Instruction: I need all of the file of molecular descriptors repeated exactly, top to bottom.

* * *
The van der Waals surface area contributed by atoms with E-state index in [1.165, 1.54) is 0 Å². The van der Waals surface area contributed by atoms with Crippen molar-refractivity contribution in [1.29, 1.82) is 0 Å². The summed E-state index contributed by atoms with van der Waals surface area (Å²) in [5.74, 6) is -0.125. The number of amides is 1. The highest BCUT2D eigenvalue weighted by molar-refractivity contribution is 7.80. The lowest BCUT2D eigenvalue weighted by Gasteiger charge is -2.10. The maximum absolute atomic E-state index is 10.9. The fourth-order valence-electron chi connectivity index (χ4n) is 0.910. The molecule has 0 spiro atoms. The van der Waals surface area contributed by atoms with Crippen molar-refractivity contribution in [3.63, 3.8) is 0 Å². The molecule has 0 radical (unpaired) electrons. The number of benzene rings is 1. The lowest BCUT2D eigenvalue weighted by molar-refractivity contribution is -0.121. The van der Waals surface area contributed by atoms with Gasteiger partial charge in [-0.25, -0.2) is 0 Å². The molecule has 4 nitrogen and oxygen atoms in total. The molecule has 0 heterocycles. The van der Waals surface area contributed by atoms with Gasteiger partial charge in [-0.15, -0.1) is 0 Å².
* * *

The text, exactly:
The van der Waals surface area contributed by atoms with E-state index in [1.165, 1.54) is 0 Å². The van der Waals surface area contributed by atoms with Crippen molar-refractivity contribution in [1.29, 1.82) is 0 Å². The summed E-state index contributed by atoms with van der Waals surface area (Å²) in [5.74, 6) is -0.125. The number of amides is 1. The highest BCUT2D eigenvalue weighted by molar-refractivity contribution is 7.80. The lowest BCUT2D eigenvalue weighted by Gasteiger charge is -2.10. The maximum absolute atomic E-state index is 10.9. The fourth-order valence-electron chi connectivity index (χ4n) is 0.910. The molecule has 0 spiro atoms. The van der Waals surface area contributed by atoms with Crippen molar-refractivity contribution in [3.63, 3.8) is 0 Å². The molecule has 0 radical (unpaired) electrons. The number of benzene rings is 1. The lowest BCUT2D eigenvalue weighted by molar-refractivity contribution is -0.121. The van der Waals surface area contributed by atoms with Gasteiger partial charge in [-0.25, -0.2) is 0 Å². The molecule has 4 nitrogen and oxygen atoms in total. The molecule has 0 heterocycles. The van der Waals surface area contributed by atoms with Gasteiger partial charge in [-0.15, -0.1) is 0 Å².